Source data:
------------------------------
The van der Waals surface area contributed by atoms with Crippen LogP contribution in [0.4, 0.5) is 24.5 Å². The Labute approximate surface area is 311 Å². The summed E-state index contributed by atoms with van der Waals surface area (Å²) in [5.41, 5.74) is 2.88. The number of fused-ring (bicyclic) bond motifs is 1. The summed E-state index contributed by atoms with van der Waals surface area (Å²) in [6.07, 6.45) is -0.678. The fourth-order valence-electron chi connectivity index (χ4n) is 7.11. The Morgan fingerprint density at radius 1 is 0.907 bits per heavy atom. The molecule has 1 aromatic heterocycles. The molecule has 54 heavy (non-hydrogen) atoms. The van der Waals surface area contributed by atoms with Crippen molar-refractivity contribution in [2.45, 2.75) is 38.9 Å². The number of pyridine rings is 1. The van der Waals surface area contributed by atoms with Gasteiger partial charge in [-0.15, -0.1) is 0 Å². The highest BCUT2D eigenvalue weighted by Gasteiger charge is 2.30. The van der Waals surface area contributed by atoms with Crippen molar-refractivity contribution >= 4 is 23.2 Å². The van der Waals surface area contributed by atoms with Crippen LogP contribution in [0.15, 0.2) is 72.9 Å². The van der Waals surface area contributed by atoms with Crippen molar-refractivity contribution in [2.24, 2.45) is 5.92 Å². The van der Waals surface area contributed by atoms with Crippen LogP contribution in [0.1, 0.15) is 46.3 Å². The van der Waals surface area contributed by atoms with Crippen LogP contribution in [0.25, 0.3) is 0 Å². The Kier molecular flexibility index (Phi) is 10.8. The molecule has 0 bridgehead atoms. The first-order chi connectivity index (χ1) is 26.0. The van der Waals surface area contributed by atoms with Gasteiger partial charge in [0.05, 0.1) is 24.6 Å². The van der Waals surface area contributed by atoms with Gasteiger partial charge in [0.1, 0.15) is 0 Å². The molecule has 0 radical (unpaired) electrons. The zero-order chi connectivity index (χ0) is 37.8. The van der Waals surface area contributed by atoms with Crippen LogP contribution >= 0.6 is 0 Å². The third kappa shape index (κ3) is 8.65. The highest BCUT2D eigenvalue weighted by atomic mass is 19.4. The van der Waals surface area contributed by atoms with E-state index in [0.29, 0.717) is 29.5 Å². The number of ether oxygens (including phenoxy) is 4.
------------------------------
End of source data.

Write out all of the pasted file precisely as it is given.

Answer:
The van der Waals surface area contributed by atoms with Crippen LogP contribution in [0.4, 0.5) is 24.5 Å². The Labute approximate surface area is 311 Å². The summed E-state index contributed by atoms with van der Waals surface area (Å²) in [5.41, 5.74) is 2.88. The number of fused-ring (bicyclic) bond motifs is 1. The summed E-state index contributed by atoms with van der Waals surface area (Å²) in [6.07, 6.45) is -0.678. The fourth-order valence-electron chi connectivity index (χ4n) is 7.11. The Morgan fingerprint density at radius 1 is 0.907 bits per heavy atom. The molecule has 1 aromatic heterocycles. The molecule has 54 heavy (non-hydrogen) atoms. The van der Waals surface area contributed by atoms with Crippen molar-refractivity contribution in [2.45, 2.75) is 38.9 Å². The number of pyridine rings is 1. The van der Waals surface area contributed by atoms with Gasteiger partial charge in [-0.15, -0.1) is 0 Å². The highest BCUT2D eigenvalue weighted by Gasteiger charge is 2.30. The van der Waals surface area contributed by atoms with Crippen molar-refractivity contribution >= 4 is 23.2 Å². The van der Waals surface area contributed by atoms with Crippen LogP contribution in [0.15, 0.2) is 72.9 Å². The van der Waals surface area contributed by atoms with Crippen molar-refractivity contribution in [2.24, 2.45) is 5.92 Å². The van der Waals surface area contributed by atoms with Crippen LogP contribution in [0.1, 0.15) is 46.3 Å². The van der Waals surface area contributed by atoms with Crippen LogP contribution in [0.25, 0.3) is 0 Å². The Kier molecular flexibility index (Phi) is 10.8. The molecule has 0 bridgehead atoms. The first-order chi connectivity index (χ1) is 26.0. The van der Waals surface area contributed by atoms with Gasteiger partial charge in [0.05, 0.1) is 24.6 Å². The van der Waals surface area contributed by atoms with Gasteiger partial charge in [0.1, 0.15) is 0 Å². The molecule has 0 radical (unpaired) electrons. The zero-order chi connectivity index (χ0) is 37.8. The van der Waals surface area contributed by atoms with Crippen LogP contribution >= 0.6 is 0 Å². The third kappa shape index (κ3) is 8.65. The highest BCUT2D eigenvalue weighted by atomic mass is 19.4. The van der Waals surface area contributed by atoms with E-state index in [0.29, 0.717) is 29.5 Å². The number of ether oxygens (including phenoxy) is 4.